Archive for September 29th, 2009

Tuesday, September 29, 2009

Great Firewall poised for a Wonderful Future

Chinese netizens and overseas technology experts say the authorities are now successfully undermining key software used to climb over the “Great Firewall”, reports Radio Free Asia (RFA). “Tor”, a tunnelling software seems to have been targeted late, but successfully by China’s censorship technicians, and may now be losing out against the official Chinese censorship technology. Bill Xia, CEO of the company which developed software to circumvent China’s internet censorship warns that this trend will probably continue beyond the national holidays: “China is entering a new phase of technological capability, and is pouring more and more human and material resources into doing this”.

The Great Firewall may be poised for a wonderful future. Shortwave radio, too.


Real-Name Registration may become Mandatory, August 1, 2009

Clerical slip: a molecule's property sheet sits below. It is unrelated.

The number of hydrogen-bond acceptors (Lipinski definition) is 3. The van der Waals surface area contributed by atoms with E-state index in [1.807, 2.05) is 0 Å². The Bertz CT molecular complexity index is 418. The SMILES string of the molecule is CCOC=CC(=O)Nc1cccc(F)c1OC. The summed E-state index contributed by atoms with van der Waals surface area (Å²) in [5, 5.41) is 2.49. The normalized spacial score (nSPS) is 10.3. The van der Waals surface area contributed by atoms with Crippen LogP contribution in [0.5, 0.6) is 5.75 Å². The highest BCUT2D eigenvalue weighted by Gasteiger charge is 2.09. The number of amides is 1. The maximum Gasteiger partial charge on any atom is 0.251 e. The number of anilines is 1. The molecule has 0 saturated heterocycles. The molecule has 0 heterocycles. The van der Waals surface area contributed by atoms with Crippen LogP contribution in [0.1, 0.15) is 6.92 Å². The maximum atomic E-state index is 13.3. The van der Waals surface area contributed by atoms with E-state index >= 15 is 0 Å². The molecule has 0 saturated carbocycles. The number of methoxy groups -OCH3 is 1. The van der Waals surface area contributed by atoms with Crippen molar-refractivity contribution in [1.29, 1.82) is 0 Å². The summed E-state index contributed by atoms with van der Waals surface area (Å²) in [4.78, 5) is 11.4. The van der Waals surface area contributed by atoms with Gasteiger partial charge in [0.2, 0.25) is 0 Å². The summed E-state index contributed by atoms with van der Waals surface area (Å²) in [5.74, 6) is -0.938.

Will CCTV and Xinhua shape China’s Global Image? – February 8, 2009
Shortwave receivers made in China: “lousy”, “sounds as cheap as it costs” , Radio Netherlands quotes test reviews, January 1, 2009

Beijing’s Latest Updates, October 5, 2009

Tuesday, September 29, 2009

“Harmony” Electric Multiple Unit Train

Fuzhou – “Harmony” (和谐号) Electric Multiple Unit (EMU) trains have reportedly started serving on the Fuzhou-Wenzhou railway on Monday. Eight units are said to be heading for Shanghai, six units for Hangzhou and two units for Wenzhou. The distance between Fuzhou and Wenzhou is 298.4 kilometers long (230 of which are in Fujian), and the design speed is between 200 and 250 kilometers per hour, writes Apple Travel. The trains are expected to shorten journeys between Fuzhou and Wenzhou from five to two hours.

The first train left Fuzhou for Wenzhou on Monday at 7.44 local time, reports Singapore’s Morning News (联合早报), quoting Xinhua. The Morning News’ article includes a photo of one of the trains. Journeys from Fuzhou to Wenzhou are to take 100 minutes, it will take five hours from Fuzhou to Hangzhou, and six hours from Fuzhou to Shanghai, reducing conventional train journeys on these routes by more than half, according to the report.

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